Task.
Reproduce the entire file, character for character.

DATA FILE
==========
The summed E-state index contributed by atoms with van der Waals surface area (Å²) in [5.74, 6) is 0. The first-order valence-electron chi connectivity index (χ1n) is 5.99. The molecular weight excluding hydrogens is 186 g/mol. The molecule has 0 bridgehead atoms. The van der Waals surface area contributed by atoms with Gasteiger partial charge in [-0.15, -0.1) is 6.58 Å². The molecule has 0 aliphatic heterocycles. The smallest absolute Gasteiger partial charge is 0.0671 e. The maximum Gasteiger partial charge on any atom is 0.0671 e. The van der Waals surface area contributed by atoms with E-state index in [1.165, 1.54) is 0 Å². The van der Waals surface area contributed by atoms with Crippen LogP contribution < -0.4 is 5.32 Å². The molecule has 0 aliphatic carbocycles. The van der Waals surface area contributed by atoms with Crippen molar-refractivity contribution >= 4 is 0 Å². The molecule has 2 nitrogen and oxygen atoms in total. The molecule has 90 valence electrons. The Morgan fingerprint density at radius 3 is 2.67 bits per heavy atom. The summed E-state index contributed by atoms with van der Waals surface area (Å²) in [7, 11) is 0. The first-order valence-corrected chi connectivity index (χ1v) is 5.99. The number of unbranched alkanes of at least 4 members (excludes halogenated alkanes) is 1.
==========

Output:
The summed E-state index contributed by atoms with van der Waals surface area (Å²) in [5.74, 6) is 0. The first-order valence-electron chi connectivity index (χ1n) is 5.99. The molecular weight excluding hydrogens is 186 g/mol. The molecule has 0 bridgehead atoms. The van der Waals surface area contributed by atoms with Gasteiger partial charge in [-0.15, -0.1) is 6.58 Å². The molecule has 0 aliphatic heterocycles. The smallest absolute Gasteiger partial charge is 0.0671 e. The maximum Gasteiger partial charge on any atom is 0.0671 e. The van der Waals surface area contributed by atoms with E-state index in [1.165, 1.54) is 0 Å². The van der Waals surface area contributed by atoms with Crippen LogP contribution < -0.4 is 5.32 Å². The molecule has 0 aliphatic carbocycles. The van der Waals surface area contributed by atoms with Crippen molar-refractivity contribution >= 4 is 0 Å². The molecule has 2 nitrogen and oxygen atoms in total. The molecule has 90 valence electrons. The Morgan fingerprint density at radius 3 is 2.67 bits per heavy atom. The summed E-state index contributed by atoms with van der Waals surface area (Å²) in [7, 11) is 0. The first-order valence-corrected chi connectivity index (χ1v) is 5.99. The number of unbranched alkanes of at least 4 members (excludes halogenated alkanes) is 1.